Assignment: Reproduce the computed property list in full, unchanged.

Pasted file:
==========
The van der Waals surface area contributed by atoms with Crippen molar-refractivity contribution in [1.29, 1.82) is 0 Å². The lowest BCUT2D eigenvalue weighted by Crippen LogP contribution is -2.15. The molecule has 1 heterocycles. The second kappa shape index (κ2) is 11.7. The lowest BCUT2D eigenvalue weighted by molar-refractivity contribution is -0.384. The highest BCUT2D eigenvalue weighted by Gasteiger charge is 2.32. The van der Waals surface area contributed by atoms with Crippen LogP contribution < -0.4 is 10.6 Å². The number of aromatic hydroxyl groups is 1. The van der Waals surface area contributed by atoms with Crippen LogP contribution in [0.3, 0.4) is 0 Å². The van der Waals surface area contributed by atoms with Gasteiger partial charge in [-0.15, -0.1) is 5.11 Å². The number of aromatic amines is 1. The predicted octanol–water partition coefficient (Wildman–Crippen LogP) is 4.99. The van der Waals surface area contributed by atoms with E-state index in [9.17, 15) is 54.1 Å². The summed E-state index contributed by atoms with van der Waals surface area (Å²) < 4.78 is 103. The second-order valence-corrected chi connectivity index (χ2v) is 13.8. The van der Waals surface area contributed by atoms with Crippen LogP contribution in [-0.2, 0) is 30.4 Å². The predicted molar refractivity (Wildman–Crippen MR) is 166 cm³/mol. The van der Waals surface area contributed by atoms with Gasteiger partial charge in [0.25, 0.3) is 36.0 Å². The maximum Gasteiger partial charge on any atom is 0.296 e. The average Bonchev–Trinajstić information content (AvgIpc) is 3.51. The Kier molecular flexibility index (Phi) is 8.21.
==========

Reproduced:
The van der Waals surface area contributed by atoms with Crippen molar-refractivity contribution in [1.29, 1.82) is 0 Å². The lowest BCUT2D eigenvalue weighted by Crippen LogP contribution is -2.15. The molecule has 1 heterocycles. The second kappa shape index (κ2) is 11.7. The lowest BCUT2D eigenvalue weighted by molar-refractivity contribution is -0.384. The highest BCUT2D eigenvalue weighted by Gasteiger charge is 2.32. The van der Waals surface area contributed by atoms with Crippen LogP contribution < -0.4 is 10.6 Å². The number of aromatic hydroxyl groups is 1. The van der Waals surface area contributed by atoms with Crippen LogP contribution in [0.3, 0.4) is 0 Å². The van der Waals surface area contributed by atoms with Gasteiger partial charge in [-0.15, -0.1) is 5.11 Å². The number of aromatic amines is 1. The predicted octanol–water partition coefficient (Wildman–Crippen LogP) is 4.99. The van der Waals surface area contributed by atoms with E-state index in [9.17, 15) is 54.1 Å². The summed E-state index contributed by atoms with van der Waals surface area (Å²) < 4.78 is 103. The second-order valence-corrected chi connectivity index (χ2v) is 13.8. The van der Waals surface area contributed by atoms with Crippen LogP contribution in [-0.2, 0) is 30.4 Å². The predicted molar refractivity (Wildman–Crippen MR) is 166 cm³/mol. The van der Waals surface area contributed by atoms with Gasteiger partial charge in [0.25, 0.3) is 36.0 Å². The maximum Gasteiger partial charge on any atom is 0.296 e. The average Bonchev–Trinajstić information content (AvgIpc) is 3.51. The Kier molecular flexibility index (Phi) is 8.21.